In a letter to Dubose Heyward, George Gershwin reported that “I have begun composing music for the first act, and I am starting with the songs and spirituals first.” He then asked Heyward to join him in New York so the work could be expedited.

Over the next two months, while living in a guest suite of Gershwin’s famous fourteen-room house at 132 East Seventy-second Street, Heyward wrote the lyrics for almost a dozen Gershwin compositions, including “Summertime,” “A Woman Is a Sometime Thing,” “Buzzard Song,” “It Take A Long Pull to Get There,” “My Man’s Gone,” “It Ain’t Necessarily So” and “I Got Plenty of Nuttin’.” 

Today In Charleston History: January 28

1787 – Marriage

Dr. David Ramsay married Martha Laurens.

Ramsay had been married twice, and tragically lost both wives within a year of being married. Martha was the beloved daughter of Henry Laurens, former President of Continental Congress, and the first American imprisoned in the Tower of London (he was arrested by the British while acting as an agent for Congress raising funds for the Revolution in Europe.) Ramsay met Martha while he was researching his History of the Revolution of South Carolina. 

1861 – Secession 
Pierre Gustave Toutant Beuaregard

Pierre Gustave Toutant Beuaregard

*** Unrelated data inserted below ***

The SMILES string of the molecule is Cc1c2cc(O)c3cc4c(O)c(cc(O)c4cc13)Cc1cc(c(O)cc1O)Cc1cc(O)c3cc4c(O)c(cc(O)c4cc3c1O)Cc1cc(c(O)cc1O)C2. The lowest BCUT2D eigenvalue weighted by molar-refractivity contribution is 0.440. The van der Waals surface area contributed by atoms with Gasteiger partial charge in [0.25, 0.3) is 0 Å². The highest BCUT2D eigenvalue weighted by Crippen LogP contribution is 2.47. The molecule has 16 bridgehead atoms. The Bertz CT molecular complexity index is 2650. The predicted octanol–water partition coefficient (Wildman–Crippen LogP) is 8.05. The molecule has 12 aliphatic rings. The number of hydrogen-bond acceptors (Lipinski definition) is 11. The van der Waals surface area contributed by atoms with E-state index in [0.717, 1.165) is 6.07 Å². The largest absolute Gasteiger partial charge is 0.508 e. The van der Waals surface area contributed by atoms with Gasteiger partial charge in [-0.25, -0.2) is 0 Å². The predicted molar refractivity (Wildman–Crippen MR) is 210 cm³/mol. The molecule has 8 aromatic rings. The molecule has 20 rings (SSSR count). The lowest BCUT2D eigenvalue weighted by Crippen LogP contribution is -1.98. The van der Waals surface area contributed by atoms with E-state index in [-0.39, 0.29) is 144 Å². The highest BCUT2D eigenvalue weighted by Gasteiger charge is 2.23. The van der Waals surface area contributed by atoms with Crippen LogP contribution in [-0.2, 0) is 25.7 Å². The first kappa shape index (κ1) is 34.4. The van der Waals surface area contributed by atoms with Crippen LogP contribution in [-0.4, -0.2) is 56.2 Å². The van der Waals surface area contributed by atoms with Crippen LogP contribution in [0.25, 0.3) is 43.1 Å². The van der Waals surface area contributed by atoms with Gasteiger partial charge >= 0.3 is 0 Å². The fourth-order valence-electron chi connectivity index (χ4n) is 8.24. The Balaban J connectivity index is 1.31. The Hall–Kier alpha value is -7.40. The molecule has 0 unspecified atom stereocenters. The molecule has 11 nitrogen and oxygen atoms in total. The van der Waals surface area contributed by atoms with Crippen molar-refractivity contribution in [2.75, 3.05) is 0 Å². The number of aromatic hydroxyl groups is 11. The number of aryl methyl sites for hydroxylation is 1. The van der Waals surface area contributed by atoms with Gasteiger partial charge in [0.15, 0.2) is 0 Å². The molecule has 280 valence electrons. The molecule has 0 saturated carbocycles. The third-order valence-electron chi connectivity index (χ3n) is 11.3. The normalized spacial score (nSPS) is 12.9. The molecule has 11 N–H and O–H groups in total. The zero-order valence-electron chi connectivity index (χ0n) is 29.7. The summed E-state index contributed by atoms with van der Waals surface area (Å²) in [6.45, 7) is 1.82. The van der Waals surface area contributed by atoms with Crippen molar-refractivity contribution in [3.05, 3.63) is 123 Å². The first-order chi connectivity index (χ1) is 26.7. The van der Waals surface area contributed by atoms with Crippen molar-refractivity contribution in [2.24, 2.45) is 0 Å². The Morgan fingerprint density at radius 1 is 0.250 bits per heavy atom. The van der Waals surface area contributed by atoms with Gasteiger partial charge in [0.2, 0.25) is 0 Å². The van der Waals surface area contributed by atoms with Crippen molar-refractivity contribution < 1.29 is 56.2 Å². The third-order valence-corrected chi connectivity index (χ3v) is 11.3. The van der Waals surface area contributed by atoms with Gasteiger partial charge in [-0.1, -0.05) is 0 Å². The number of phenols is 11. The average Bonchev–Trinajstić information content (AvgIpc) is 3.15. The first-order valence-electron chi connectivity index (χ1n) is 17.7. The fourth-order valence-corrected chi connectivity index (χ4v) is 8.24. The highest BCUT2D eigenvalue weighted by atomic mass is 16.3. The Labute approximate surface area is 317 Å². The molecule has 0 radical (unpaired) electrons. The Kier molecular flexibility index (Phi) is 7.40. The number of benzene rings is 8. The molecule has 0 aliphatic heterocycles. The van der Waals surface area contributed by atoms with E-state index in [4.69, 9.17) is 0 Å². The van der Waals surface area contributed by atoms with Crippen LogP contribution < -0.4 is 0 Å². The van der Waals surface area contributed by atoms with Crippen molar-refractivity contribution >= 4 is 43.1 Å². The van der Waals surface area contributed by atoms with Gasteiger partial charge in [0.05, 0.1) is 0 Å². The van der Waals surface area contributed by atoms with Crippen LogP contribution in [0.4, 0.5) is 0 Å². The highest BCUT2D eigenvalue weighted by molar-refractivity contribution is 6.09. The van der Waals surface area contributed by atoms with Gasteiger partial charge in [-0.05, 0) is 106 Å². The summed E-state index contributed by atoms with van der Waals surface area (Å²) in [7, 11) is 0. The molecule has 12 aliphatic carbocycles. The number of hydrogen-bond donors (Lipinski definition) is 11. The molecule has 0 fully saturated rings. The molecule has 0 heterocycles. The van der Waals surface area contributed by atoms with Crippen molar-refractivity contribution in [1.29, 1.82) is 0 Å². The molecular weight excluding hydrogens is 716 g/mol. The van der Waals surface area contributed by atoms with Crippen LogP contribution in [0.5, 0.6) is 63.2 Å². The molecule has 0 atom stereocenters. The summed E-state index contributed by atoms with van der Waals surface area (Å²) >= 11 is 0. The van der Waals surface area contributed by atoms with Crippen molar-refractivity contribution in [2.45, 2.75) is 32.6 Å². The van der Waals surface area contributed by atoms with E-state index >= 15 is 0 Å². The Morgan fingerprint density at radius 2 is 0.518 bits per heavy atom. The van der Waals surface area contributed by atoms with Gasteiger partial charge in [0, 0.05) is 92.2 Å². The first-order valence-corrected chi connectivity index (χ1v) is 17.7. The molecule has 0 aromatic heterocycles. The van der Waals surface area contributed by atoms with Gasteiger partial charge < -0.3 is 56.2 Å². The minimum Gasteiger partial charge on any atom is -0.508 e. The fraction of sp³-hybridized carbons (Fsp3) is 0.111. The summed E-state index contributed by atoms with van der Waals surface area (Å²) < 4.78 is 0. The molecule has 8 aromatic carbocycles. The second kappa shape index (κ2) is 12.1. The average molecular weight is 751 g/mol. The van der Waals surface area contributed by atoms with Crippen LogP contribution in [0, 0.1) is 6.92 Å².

P.G.T. Beauregard was removed as Superintendent of the U.S. Military Academy at West Point. It was the shortest tenure of any superintendent – five days. His orders were revoked when his native Louisiana seceded from the Union. Beauregard protested to the War Department that they had cast “improper reflection upon [his] reputation or position in the Corps of Engineers” by forcing him out as a Southern officer before any hostilities began.

Within a month he resigned his commission and became the first Brigadier General of the Confederate Army. He served in Charleston and ordered the firsts shots of the War be fired at Fort Sumter. 

1866 – Civil War

The melted fragments of St. Michael’s bells were shipped to England by Fraser, Trenholm and Company. 

The bells for St. Michael’s were cast in 1764, by Lester & Pack in London. When the British evacuated Charleston in 1782 as part of their plunder, the eight bells of St. Michael’s were taken back to England. Shortly afterward, a merchant in London secured the bells and returned them to a grateful Charleston. 

 

st. michael's - postcard

St. Michael’s Church

In 1864, when Sherman made his march through the South Carolina, Charleston expected to be in his path, so the bells were sent to Columbia for safe-keeping.  Sherman by passed Charleston and burned Columbia, the state capital. The shed in which the bells were stored was burned and the bells were reduced into molten slag. The metal was salvaged and the bells were sent to London to be recast by Lester & Pack – today in history.The bells were returned in 1868 and resumed their place in the church.

In 1989, the bells were damaged by Hurricane Hugo in 1989. They once again were shipped to London for repair. They can be heard chiming in Charleston today on an hourly basis.